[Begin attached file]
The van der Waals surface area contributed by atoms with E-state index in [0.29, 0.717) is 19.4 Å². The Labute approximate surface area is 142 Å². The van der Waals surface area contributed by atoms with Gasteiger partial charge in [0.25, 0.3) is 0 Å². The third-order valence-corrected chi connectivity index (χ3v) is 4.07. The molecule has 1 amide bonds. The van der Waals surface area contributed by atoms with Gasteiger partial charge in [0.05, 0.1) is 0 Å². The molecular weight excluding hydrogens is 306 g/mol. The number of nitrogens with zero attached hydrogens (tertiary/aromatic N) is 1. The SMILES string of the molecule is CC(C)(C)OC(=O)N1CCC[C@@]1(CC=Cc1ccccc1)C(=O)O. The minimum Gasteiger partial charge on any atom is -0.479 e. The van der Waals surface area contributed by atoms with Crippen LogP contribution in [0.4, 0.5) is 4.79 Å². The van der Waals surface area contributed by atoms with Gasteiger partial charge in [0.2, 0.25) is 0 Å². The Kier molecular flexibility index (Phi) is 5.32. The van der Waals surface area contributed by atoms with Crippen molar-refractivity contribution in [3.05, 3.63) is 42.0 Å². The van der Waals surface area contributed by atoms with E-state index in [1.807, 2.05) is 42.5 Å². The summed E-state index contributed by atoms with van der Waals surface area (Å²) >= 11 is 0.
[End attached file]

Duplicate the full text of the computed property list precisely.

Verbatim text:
The van der Waals surface area contributed by atoms with E-state index in [0.29, 0.717) is 19.4 Å². The Labute approximate surface area is 142 Å². The van der Waals surface area contributed by atoms with Gasteiger partial charge in [0.25, 0.3) is 0 Å². The third-order valence-corrected chi connectivity index (χ3v) is 4.07. The molecule has 1 amide bonds. The van der Waals surface area contributed by atoms with Gasteiger partial charge in [0.05, 0.1) is 0 Å². The molecular weight excluding hydrogens is 306 g/mol. The number of nitrogens with zero attached hydrogens (tertiary/aromatic N) is 1. The SMILES string of the molecule is CC(C)(C)OC(=O)N1CCC[C@@]1(CC=Cc1ccccc1)C(=O)O. The minimum Gasteiger partial charge on any atom is -0.479 e. The van der Waals surface area contributed by atoms with Crippen LogP contribution in [0.4, 0.5) is 4.79 Å². The van der Waals surface area contributed by atoms with Gasteiger partial charge in [0.2, 0.25) is 0 Å². The Kier molecular flexibility index (Phi) is 5.32. The van der Waals surface area contributed by atoms with Crippen molar-refractivity contribution in [3.05, 3.63) is 42.0 Å². The van der Waals surface area contributed by atoms with E-state index in [1.807, 2.05) is 42.5 Å². The summed E-state index contributed by atoms with van der Waals surface area (Å²) >= 11 is 0.